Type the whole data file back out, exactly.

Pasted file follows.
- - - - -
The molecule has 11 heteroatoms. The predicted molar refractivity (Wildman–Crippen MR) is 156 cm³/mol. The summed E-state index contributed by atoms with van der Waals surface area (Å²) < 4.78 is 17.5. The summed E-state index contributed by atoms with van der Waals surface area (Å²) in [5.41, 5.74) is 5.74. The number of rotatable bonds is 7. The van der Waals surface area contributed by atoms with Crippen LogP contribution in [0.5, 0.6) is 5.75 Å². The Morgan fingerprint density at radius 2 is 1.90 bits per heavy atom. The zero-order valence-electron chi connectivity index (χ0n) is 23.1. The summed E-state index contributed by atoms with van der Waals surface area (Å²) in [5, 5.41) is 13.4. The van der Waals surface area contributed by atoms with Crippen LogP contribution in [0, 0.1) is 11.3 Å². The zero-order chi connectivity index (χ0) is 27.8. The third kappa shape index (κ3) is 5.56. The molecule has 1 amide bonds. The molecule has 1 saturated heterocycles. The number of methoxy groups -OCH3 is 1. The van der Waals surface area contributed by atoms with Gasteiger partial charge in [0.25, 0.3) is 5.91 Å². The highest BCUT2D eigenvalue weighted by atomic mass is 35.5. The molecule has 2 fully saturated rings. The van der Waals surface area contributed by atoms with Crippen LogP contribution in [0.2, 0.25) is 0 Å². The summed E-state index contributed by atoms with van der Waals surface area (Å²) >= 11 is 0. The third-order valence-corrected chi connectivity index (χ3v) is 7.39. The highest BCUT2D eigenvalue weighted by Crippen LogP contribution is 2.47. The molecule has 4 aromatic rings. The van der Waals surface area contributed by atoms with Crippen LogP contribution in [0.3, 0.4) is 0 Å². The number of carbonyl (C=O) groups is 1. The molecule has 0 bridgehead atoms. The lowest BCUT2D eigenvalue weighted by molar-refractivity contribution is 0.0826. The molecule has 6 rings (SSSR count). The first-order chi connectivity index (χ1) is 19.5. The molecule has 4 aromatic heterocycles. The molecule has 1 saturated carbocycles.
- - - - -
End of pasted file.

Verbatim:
The molecule has 11 heteroatoms. The predicted molar refractivity (Wildman–Crippen MR) is 156 cm³/mol. The summed E-state index contributed by atoms with van der Waals surface area (Å²) < 4.78 is 17.5. The summed E-state index contributed by atoms with van der Waals surface area (Å²) in [5.41, 5.74) is 5.74. The number of rotatable bonds is 7. The van der Waals surface area contributed by atoms with Crippen LogP contribution in [0.5, 0.6) is 5.75 Å². The Morgan fingerprint density at radius 2 is 1.90 bits per heavy atom. The zero-order valence-electron chi connectivity index (χ0n) is 23.1. The summed E-state index contributed by atoms with van der Waals surface area (Å²) in [5, 5.41) is 13.4. The van der Waals surface area contributed by atoms with Crippen LogP contribution in [0, 0.1) is 11.3 Å². The zero-order chi connectivity index (χ0) is 27.8. The third kappa shape index (κ3) is 5.56. The molecule has 1 amide bonds. The molecule has 1 saturated heterocycles. The number of methoxy groups -OCH3 is 1. The van der Waals surface area contributed by atoms with Gasteiger partial charge in [0.25, 0.3) is 5.91 Å². The highest BCUT2D eigenvalue weighted by atomic mass is 35.5. The molecule has 2 fully saturated rings. The van der Waals surface area contributed by atoms with Crippen LogP contribution in [0.2, 0.25) is 0 Å². The summed E-state index contributed by atoms with van der Waals surface area (Å²) >= 11 is 0. The third-order valence-corrected chi connectivity index (χ3v) is 7.39. The highest BCUT2D eigenvalue weighted by Crippen LogP contribution is 2.47. The molecule has 4 aromatic rings. The van der Waals surface area contributed by atoms with Crippen LogP contribution in [0.3, 0.4) is 0 Å². The number of carbonyl (C=O) groups is 1. The molecule has 0 bridgehead atoms. The lowest BCUT2D eigenvalue weighted by molar-refractivity contribution is 0.0826. The molecule has 6 rings (SSSR count). The first-order chi connectivity index (χ1) is 19.5. The molecule has 4 aromatic heterocycles. The molecule has 1 saturated carbocycles.